Review: Adapted from the 2004 novel The Prince of Thieves by Chuck Hogan, The Town (which refers to Charlestown, Massachusetts, located just across the Charles River north of Boston) is, to put it simply, a muddled mess of a film.
It all starts promising enough. Former high school hockey star Doug Macray (Ben Affleck), a purported role model for his community, has decided instead to follow in his father's footsteps by pursuing a life of crime. He and his pals are supposedly good at what they do ... though it isn't quite clear why they appear so unsuccessful and lead such miserable lives. Still, they knock off a bank in the opening scene, taking Claire Keesey (Rebecca Hall), the bank manager, hostage. They let her go but not before Macray is -- wait for it -- totally smitten. And all of a sudden what could have been a thrilling, heist-centered film quickly loses its way ... and my interest.
The pacing of the film -- maybe it's the editing -- is all wrong here. The next hour or so tends to proceed at glacial speed. Affleck and Hall have absolutely no on-screen chemistry and their scenes together seem to go on forever. Hall is never convincing as Macray's girlfriend, rather she plays the part as more aloof than anything else. And most of the time Affleck spends with her he looks bored, like he'd rather be somewhere, anywhere else. Affleck isn't a very good actor on his best day -- and the fact that it always looks like he's reading his lines from a teleprompter doesn't help -- but he's particularly miscast here. As director, he should have found someone who could play the part more dynamically, and wasn't such a milquetoast.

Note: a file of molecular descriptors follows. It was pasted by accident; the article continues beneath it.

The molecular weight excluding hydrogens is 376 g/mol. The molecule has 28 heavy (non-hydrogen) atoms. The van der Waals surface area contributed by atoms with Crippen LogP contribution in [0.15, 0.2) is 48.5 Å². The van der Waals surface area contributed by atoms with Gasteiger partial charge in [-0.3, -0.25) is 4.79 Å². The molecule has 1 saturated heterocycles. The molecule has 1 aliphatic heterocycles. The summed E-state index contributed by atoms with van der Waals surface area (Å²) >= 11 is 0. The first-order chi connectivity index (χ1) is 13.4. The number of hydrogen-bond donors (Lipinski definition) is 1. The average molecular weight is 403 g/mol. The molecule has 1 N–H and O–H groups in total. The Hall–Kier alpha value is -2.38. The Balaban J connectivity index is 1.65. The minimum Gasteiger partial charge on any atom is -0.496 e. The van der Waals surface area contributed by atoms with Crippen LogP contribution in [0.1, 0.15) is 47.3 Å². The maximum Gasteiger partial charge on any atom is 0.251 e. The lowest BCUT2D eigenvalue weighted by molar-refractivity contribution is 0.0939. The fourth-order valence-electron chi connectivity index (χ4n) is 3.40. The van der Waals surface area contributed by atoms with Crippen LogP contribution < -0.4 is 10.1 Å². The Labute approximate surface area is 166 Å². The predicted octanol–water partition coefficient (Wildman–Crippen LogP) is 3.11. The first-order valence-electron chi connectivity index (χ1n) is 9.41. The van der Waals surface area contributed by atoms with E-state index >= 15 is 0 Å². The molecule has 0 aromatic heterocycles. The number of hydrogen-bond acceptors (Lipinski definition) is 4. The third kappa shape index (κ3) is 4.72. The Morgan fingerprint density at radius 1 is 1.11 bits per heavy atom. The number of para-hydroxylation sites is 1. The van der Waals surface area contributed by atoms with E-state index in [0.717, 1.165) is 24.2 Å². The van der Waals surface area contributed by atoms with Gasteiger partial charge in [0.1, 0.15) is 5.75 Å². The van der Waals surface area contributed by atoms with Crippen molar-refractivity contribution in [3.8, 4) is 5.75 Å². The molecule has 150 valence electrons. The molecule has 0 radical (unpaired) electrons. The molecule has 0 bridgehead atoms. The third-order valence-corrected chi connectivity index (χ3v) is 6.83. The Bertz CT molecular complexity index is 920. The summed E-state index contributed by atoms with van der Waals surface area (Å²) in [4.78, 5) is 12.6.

There are a few good scenes briefly cut into this pseudo-love story. The FBI gets involved in trying to solve the bank robbery, and Jon Hamm is particularly effective as Adam Frawley, the lead agent on the case. But the never-strong plot shows some more weakness here as he doesn't logically follow the leads that he has.
The action picks up considerably towards the end when Macray and his team are planning one last heist. And really, the whole setup and execution plays out quite well. But it's all too little too late. The final scenes are -- sadly but all too appropriately, given what preceded it -- cringe-worthy.
I haven't read the source material, but I've got to believe the book is more focused and logically-driven than this film. As it is, I really cannot recommend it; the ill-conceived and poorly acted love story interferes with the all too infrequent action/suspense sequences, the latter of which for me would be the only reason to see The Town.